What we think we understand about how people and their behavior operate is actually the opposite from the truth. Seems like a rather powerful statement right off the gate, right? Well, it’s important realize that the way people behave/act is less dependent on their “personality” or their “disposition”, but rather on the environment and context in which they are place in.
Let me explain.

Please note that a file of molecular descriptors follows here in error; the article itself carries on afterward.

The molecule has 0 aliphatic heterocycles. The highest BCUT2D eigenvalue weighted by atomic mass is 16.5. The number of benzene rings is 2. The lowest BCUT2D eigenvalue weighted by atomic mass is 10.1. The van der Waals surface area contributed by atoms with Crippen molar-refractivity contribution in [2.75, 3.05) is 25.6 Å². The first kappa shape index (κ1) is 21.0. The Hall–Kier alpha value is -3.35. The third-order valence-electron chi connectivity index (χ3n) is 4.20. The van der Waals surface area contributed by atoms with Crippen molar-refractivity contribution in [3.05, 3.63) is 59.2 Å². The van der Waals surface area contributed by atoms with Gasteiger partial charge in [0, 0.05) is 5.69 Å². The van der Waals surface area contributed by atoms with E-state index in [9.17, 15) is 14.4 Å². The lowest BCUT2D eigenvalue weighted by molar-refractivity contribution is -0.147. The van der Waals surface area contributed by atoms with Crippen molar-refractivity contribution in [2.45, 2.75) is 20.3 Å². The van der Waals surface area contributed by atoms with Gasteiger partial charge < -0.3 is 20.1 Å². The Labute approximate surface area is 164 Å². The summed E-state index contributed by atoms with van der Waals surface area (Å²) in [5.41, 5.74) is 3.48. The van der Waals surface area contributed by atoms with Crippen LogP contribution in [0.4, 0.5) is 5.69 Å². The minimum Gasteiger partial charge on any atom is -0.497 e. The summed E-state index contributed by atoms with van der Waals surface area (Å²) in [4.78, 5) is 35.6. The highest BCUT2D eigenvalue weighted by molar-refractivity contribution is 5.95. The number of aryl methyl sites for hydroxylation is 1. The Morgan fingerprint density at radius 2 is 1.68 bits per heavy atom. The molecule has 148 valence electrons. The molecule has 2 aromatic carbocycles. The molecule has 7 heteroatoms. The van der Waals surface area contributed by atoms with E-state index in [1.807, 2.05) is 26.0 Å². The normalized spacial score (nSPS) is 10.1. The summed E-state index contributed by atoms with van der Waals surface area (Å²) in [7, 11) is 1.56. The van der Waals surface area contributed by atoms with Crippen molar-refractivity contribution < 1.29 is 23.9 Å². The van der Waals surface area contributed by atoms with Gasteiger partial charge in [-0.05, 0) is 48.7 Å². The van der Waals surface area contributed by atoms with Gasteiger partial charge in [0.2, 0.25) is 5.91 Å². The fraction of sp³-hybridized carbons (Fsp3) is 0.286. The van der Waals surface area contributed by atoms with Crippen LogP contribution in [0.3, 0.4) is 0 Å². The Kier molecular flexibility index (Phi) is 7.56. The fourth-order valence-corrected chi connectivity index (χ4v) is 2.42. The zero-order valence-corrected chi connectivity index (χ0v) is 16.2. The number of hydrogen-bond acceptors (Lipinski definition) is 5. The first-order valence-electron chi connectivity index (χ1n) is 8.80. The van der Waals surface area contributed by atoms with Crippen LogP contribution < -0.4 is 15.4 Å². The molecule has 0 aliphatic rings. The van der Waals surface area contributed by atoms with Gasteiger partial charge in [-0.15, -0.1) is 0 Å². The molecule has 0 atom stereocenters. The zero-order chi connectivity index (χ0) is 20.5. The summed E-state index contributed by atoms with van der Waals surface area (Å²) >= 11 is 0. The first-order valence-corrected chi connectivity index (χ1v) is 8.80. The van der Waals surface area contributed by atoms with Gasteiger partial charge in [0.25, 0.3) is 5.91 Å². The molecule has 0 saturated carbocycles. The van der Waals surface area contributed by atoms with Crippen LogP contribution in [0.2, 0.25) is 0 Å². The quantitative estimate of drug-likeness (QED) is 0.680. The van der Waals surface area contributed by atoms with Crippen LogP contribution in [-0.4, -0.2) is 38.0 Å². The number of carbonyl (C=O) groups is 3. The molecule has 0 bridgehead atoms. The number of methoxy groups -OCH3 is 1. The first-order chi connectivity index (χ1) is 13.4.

Criminologists James Q. Wilson and George Kelling created a theory called the Broken Windows theory. They “argued that crime is the inevitable result of disorder. If a window is broken and left unrepaired, people walking by will conclude that no one cares and no one is in charge. Soon, more windows will be broken, and the sense of anarchy will spread from the building to the street on which it faces, sending a signal that anything goes. In a city, relatively minor problems like graffiti, public disorder, and aggressive panhandling, they write, are all the equivalent of broken windows, invitations to more serious crimes.” This excerpt is of course from Page 141 of The Tipping Point (The Power of Context (Part One)). This groundbreaking theory perfectly explains why crime could sometimes be “contagious”; it is a series of behaviors and poor decisions that can somehow be passed on through the minds of people and encourage others to partake in illegal activities. The chapter also talks about how the 1980s New York City crime epidemic was solved through a rather counter-intuitive plan. First, a man named David Gunn decided to stop one seemingly unimportant problem: graffiti. He thought that graffiti was an incentive for bad behavior, just like how a broken window can send a message of anarchy to an entire neighborhood. Gunn proceeded to set up a system which ensured that all trains in the New York Transit were completely “reclaimed”. He made sure that if any delinquents sprayed graffiti on the trains, “we’d walk over with rollers and paint it over. The kids would be in tears, but we’d just be going up and down, up and down. It was a message to them. If you want to spend three nights of your time vandalizing a train, fine. But it’s never going to see the light of day.” Why did Gunn do this? ‘Shouldn’t he be focusing on more serious crimes like murder or rape?’ you ask. But the truth is, graffiti basically sends as signal, a small expression of disorder that “allows” others to do even more serious crimes. The next step was to crack down on fare-beating, which means to not pay for using the subway system. Just like graffiti, fare-beating sends a signal to everyone else that “everything goes, no one will stop you”. Another man named William Bratton, who headed the transit police, “put as many as ten policemen in plainclothes at the turnstiles…The idea was to signal, as publicly as possible, that the transit police were now serious about cracking down on fare-beaters.” Cracking down on these small problems ended up turning around everything; the crime rate for New York City dropped tremendously. Thanks to the Broken Window Theory and the Power of Context, we can all feel safe in the New York subway knowing that someone won’t try to mug us.